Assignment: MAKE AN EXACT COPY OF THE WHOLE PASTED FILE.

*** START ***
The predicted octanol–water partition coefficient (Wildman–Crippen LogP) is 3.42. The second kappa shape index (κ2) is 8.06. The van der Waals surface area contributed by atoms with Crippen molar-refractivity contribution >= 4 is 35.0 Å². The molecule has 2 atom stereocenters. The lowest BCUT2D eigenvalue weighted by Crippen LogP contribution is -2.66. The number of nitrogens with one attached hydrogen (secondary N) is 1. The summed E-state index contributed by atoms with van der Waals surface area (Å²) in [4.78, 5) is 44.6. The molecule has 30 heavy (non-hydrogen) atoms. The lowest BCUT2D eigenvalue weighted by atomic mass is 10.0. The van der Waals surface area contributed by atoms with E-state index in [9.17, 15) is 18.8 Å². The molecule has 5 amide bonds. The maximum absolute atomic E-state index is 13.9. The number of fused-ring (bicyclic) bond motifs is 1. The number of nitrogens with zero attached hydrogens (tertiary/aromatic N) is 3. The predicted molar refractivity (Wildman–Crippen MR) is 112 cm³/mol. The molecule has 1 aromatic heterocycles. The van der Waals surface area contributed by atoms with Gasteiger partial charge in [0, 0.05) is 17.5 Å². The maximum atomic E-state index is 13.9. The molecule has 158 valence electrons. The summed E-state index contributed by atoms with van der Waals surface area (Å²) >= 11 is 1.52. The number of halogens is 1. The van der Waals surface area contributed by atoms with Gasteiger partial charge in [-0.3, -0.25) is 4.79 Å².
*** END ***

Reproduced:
The predicted octanol–water partition coefficient (Wildman–Crippen LogP) is 3.42. The second kappa shape index (κ2) is 8.06. The van der Waals surface area contributed by atoms with Crippen molar-refractivity contribution >= 4 is 35.0 Å². The molecule has 2 atom stereocenters. The lowest BCUT2D eigenvalue weighted by Crippen LogP contribution is -2.66. The number of nitrogens with one attached hydrogen (secondary N) is 1. The summed E-state index contributed by atoms with van der Waals surface area (Å²) in [4.78, 5) is 44.6. The molecule has 30 heavy (non-hydrogen) atoms. The lowest BCUT2D eigenvalue weighted by atomic mass is 10.0. The van der Waals surface area contributed by atoms with E-state index in [9.17, 15) is 18.8 Å². The molecule has 5 amide bonds. The maximum absolute atomic E-state index is 13.9. The number of fused-ring (bicyclic) bond motifs is 1. The number of nitrogens with zero attached hydrogens (tertiary/aromatic N) is 3. The predicted molar refractivity (Wildman–Crippen MR) is 112 cm³/mol. The molecule has 1 aromatic heterocycles. The van der Waals surface area contributed by atoms with Gasteiger partial charge in [0, 0.05) is 17.5 Å². The maximum atomic E-state index is 13.9. The molecule has 158 valence electrons. The summed E-state index contributed by atoms with van der Waals surface area (Å²) >= 11 is 1.52. The number of halogens is 1. The van der Waals surface area contributed by atoms with Gasteiger partial charge in [-0.3, -0.25) is 4.79 Å².